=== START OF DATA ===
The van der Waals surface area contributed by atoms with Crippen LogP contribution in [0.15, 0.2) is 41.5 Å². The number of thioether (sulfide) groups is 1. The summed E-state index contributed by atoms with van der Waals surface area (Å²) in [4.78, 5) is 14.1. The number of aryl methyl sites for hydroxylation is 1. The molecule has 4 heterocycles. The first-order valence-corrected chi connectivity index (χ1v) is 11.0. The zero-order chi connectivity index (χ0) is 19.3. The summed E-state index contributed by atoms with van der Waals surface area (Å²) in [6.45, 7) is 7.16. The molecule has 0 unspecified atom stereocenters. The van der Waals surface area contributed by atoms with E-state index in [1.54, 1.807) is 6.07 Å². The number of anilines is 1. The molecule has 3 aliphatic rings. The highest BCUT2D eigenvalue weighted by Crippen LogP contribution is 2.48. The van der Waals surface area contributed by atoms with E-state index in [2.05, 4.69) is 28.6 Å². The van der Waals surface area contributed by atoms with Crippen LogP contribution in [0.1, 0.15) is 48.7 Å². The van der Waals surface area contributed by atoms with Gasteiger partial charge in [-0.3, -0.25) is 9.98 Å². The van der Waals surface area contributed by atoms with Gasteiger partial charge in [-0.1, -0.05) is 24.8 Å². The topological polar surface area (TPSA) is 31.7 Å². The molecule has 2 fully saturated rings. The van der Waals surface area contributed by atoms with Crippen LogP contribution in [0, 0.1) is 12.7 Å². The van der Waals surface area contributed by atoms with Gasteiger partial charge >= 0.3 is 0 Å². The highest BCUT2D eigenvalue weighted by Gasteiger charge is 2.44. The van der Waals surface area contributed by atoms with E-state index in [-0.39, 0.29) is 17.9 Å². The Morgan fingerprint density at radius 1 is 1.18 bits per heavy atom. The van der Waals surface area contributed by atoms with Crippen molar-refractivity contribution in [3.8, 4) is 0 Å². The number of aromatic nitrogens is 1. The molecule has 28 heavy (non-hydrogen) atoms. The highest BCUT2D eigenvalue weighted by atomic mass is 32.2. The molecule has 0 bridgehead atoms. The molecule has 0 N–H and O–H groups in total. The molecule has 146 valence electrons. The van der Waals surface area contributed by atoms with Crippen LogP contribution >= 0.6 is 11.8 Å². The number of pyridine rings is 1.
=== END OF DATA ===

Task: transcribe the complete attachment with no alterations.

The van der Waals surface area contributed by atoms with Crippen LogP contribution in [0.15, 0.2) is 41.5 Å². The number of thioether (sulfide) groups is 1. The summed E-state index contributed by atoms with van der Waals surface area (Å²) in [4.78, 5) is 14.1. The number of aryl methyl sites for hydroxylation is 1. The molecule has 4 heterocycles. The first-order valence-corrected chi connectivity index (χ1v) is 11.0. The zero-order chi connectivity index (χ0) is 19.3. The summed E-state index contributed by atoms with van der Waals surface area (Å²) in [6.45, 7) is 7.16. The molecule has 0 unspecified atom stereocenters. The van der Waals surface area contributed by atoms with E-state index in [1.54, 1.807) is 6.07 Å². The number of anilines is 1. The molecule has 3 aliphatic rings. The highest BCUT2D eigenvalue weighted by Crippen LogP contribution is 2.48. The van der Waals surface area contributed by atoms with E-state index in [2.05, 4.69) is 28.6 Å². The van der Waals surface area contributed by atoms with Crippen LogP contribution in [0.1, 0.15) is 48.7 Å². The van der Waals surface area contributed by atoms with Gasteiger partial charge in [-0.3, -0.25) is 9.98 Å². The van der Waals surface area contributed by atoms with Gasteiger partial charge in [-0.1, -0.05) is 24.8 Å². The topological polar surface area (TPSA) is 31.7 Å². The molecule has 2 fully saturated rings. The van der Waals surface area contributed by atoms with Crippen LogP contribution in [0, 0.1) is 12.7 Å². The van der Waals surface area contributed by atoms with Gasteiger partial charge >= 0.3 is 0 Å². The highest BCUT2D eigenvalue weighted by Gasteiger charge is 2.44. The van der Waals surface area contributed by atoms with E-state index in [-0.39, 0.29) is 17.9 Å². The Morgan fingerprint density at radius 1 is 1.18 bits per heavy atom. The van der Waals surface area contributed by atoms with Crippen molar-refractivity contribution in [3.8, 4) is 0 Å². The number of aromatic nitrogens is 1. The molecule has 28 heavy (non-hydrogen) atoms. The highest BCUT2D eigenvalue weighted by atomic mass is 32.2. The molecule has 0 bridgehead atoms. The molecule has 0 N–H and O–H groups in total. The molecule has 146 valence electrons. The van der Waals surface area contributed by atoms with Crippen LogP contribution >= 0.6 is 11.8 Å². The number of pyridine rings is 1.